NEW YORK (Reuters) - Oil prices fell about 1% on Thursday after a media report cast doubt on the possibility of an interim U.S.-China trade deal and as a meeting of the OPEC+ alliance yielded no decision on deepening crude supply cuts.
Oil was pressured further after the European Central Bank cut its deposit rate to a record low -0.5% from -0.4% and said it will restart bond purchases of 20 billion euros a month from November to prop up euro zone growth.
Oil futures extended losses after a senior White House official denied a Bloomberg News report that the United States was considering a temporary trade agreement with China, according to CNBC.
Earlier, prices had been supported on news that the world’s two largest economies made some concessions in their protracted trade war.
“We had a lot of moving parts. We came in with the ECB, then we saw the U.S was going to reach some kind of interim agreement with China, then they ended up saying they’re not,” said Phillip Streible, senior commodities strategist at RJO Futures in Chicago. “Now we’re just back-pedaling and cautiously waiting for the next development in the market, whether it be from economic data, more verbiage from OPEC, and we’re still going to monitor inventories as a whole.”
Oil prices also stumbled after comments from Saudi Arabia’s new energy minister, Prince Abdulaziz bin Salman, said deeper cuts would not be decided upon before a meeting of the Organization of the Petroleum Exporting Countries planned for December.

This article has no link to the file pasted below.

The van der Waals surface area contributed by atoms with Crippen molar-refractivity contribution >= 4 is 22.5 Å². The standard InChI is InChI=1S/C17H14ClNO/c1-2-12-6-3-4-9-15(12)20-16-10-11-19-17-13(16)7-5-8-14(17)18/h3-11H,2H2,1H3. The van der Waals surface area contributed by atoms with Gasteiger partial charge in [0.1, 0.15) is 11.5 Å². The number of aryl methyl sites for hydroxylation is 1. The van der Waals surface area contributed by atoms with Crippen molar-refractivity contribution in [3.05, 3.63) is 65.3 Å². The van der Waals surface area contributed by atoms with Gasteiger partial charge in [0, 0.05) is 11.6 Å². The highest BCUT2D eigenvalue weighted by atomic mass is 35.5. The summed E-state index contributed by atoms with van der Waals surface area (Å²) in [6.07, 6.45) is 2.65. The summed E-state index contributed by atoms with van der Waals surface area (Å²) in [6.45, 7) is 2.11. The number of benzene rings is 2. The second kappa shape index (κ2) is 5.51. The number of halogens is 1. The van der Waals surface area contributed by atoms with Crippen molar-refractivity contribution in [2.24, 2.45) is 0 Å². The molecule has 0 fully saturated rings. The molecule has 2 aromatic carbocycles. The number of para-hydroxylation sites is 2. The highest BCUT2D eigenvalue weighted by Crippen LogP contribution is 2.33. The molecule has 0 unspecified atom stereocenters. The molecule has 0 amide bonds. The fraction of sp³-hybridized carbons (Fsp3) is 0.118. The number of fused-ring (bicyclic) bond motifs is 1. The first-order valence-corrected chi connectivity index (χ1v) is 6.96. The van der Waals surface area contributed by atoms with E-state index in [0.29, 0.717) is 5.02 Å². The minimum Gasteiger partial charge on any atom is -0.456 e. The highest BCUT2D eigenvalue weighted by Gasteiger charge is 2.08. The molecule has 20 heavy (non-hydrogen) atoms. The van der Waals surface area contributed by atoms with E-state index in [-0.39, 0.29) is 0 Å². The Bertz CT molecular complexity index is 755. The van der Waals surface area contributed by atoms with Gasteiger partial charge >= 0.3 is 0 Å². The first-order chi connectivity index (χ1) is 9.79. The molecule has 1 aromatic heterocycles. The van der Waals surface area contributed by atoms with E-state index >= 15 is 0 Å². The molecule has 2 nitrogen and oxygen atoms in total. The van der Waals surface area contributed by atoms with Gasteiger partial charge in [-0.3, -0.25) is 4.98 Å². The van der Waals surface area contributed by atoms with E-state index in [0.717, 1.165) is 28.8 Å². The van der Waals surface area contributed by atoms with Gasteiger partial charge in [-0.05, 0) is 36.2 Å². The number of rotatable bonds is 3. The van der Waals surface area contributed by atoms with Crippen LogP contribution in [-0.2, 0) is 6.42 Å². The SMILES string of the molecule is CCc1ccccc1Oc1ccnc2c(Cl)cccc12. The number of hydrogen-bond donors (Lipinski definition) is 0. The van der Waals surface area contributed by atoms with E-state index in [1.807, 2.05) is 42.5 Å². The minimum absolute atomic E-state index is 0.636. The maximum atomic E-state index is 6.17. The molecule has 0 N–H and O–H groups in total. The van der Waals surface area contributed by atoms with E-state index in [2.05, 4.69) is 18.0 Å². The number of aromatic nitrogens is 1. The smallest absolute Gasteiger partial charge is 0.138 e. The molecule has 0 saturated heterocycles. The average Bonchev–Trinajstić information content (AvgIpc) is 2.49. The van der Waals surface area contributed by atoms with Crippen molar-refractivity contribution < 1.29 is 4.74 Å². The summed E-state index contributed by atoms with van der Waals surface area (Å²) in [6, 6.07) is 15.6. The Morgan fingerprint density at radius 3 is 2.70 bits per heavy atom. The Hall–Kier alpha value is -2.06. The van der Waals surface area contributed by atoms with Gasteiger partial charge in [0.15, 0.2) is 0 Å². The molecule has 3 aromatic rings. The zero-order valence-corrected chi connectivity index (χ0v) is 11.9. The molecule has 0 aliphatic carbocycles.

A Thursday meeting of the market-monitoring committee formed by the Organization of the Petroleum Exporting Countries and its allies, whose de facto leader is Saudi Arabia, yielded a promise to keep countries within the production quotas they committed to in a global supply deal.
A statement from OPEC and its allies, a grouping known as OPEC+, said oil stocks in industrial countries remained above the five-year average. Oman’s energy minister said “the outlook is not very good for 2020.”
Prince Abdulaziz said Saudi Arabia would keep cutting by more than it pledged in the pact, which has throttled supply from OPEC+ by 1.2 million barrels per day.
Also feeding the bearish sentiment, the International Energy Agency said surging U.S. output would make balancing the market “daunting” in 2020.
“Booming shale production has allowed the U.S. to close in on, and briefly overtake, Saudi Arabia as the world’s top oil exporter ... in June, after crude exports surged above 3 million bpd,” the agency, which advises industrial economies on energy policy, said in its monthly report.
The Paris-based IEA kept its oil demand growth forecasts for this and next year at 1.1 million barrels per day and 1.3 million barrels per day, respectively.
Reporting by Laila Kearney in New York; Additional reporting by Shadia Nasralla in London and Aaron Sheldrick in Tokyo; Editing by Matthew Lewis and Leslie Adler
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